Tim Reese also lives just outside the college district. Both Reese and McCauley said the zoning could affect property values, as well as numerous other aspects of quality of life in the neighborhood.

“They could put a Popeye’s chicken across the street. I was a fraternity member when I went to Wesleyan, but I didn’t live in the house because it was disgusting. I always felt bad for the people who lived next to the houses because I know exactly what goes on, all the noise. It’s outrageous. Now they can just pop a frat house in,” Reese said.

Several council members shared some of the same concerns.

Thomas expressed concern over the process the city used to create the ordinance. He and Pugh said more could have been done to notify the people

affected.

Thomas added that city attorney David McCauley, who was one of the individuals responsible for drafting the ordinance, is also the college’s general counsel, which could create an appearance of impropriety.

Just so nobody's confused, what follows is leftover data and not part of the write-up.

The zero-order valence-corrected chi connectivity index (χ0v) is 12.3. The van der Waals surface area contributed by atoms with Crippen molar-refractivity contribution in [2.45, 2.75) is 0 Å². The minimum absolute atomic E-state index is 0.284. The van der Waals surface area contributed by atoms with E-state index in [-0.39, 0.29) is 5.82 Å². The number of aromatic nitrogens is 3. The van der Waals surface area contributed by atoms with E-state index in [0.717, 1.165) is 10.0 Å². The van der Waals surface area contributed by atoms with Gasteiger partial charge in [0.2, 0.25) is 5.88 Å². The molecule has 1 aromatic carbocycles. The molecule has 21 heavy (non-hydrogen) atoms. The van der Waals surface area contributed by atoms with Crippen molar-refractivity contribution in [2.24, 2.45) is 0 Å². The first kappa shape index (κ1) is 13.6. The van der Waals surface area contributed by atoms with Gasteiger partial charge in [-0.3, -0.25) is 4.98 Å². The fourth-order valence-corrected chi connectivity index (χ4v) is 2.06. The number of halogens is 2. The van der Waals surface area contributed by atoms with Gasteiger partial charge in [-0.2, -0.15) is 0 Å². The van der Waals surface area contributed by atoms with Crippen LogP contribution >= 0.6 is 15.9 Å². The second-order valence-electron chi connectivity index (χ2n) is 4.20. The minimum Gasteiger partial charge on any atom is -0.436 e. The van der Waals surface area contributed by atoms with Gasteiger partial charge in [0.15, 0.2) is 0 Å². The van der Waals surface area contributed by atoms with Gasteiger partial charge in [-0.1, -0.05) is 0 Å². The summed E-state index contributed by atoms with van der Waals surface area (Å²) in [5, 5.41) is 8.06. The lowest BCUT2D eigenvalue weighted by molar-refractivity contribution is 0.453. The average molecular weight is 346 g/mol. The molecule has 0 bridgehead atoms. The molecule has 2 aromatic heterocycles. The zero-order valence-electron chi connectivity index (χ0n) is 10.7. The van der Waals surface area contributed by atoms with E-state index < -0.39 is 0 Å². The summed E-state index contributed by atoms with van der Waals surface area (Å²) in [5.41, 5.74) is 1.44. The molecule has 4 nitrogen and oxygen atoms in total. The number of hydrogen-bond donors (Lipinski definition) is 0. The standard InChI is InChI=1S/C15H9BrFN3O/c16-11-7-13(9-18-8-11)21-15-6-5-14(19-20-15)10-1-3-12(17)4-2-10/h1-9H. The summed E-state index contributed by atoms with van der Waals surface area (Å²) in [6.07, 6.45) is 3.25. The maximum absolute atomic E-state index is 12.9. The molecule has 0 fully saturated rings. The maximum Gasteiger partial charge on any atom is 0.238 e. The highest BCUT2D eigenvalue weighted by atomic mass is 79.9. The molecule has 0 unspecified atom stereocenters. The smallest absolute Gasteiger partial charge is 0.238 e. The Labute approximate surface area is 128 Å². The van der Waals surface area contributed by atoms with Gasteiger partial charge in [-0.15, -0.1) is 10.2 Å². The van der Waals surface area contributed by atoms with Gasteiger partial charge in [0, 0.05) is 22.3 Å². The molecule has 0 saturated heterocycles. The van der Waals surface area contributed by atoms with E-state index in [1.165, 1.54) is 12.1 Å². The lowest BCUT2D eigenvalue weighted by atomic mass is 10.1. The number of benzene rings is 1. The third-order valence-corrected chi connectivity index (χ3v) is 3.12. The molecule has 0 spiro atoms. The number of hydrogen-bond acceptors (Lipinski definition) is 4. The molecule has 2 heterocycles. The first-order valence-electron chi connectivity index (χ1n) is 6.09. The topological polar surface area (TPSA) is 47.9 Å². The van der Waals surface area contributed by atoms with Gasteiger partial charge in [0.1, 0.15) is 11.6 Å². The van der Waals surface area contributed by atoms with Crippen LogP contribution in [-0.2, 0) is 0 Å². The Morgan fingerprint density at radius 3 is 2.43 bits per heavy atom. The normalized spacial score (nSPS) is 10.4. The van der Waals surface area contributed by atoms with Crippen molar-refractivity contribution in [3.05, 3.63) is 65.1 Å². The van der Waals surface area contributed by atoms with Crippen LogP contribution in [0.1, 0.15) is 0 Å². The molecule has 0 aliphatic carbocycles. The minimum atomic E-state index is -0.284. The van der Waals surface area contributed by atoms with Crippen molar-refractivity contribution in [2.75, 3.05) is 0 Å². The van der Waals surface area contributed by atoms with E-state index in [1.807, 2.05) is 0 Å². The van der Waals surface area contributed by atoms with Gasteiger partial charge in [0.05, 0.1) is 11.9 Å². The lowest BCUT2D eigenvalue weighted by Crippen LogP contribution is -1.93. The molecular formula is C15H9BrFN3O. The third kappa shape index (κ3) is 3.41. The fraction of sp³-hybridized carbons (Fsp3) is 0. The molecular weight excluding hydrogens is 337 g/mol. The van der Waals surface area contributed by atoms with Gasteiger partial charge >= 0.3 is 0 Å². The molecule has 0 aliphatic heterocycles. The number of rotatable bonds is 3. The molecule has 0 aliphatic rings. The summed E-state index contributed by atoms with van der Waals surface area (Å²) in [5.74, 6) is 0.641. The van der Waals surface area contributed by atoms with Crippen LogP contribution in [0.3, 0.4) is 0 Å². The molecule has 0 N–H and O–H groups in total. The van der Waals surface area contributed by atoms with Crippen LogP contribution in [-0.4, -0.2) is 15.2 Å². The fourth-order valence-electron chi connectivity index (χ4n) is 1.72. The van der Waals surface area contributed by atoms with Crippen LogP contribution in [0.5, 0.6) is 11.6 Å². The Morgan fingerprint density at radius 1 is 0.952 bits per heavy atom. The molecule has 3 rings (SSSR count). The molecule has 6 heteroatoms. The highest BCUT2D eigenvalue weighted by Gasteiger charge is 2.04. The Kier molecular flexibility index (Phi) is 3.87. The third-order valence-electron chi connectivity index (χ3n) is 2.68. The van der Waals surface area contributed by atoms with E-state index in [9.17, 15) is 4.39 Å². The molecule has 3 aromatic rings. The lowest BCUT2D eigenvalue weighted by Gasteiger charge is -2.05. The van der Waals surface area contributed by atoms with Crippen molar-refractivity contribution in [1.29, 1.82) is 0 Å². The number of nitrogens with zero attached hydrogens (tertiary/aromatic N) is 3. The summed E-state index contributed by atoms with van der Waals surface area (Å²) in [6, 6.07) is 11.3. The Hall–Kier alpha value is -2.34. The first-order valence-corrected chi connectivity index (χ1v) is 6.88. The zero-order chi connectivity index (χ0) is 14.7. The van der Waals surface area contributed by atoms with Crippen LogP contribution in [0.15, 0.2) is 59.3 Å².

“I think David had his heart in the right place and wanted to do what was right for the city and the college. But you do have a question of appearance,” he said.

Additionally, Albaugh said the city should have notified those who were affected when the ordinance was still being reviewed by the Planning Commission, rather than waiting until the ordinance was brought to City Council for first reading.

The issue was not time sensitive and there was no reason the city couldn’t spare the time to make sure the ordinance was created through a process that was more inclusive, Thomas said.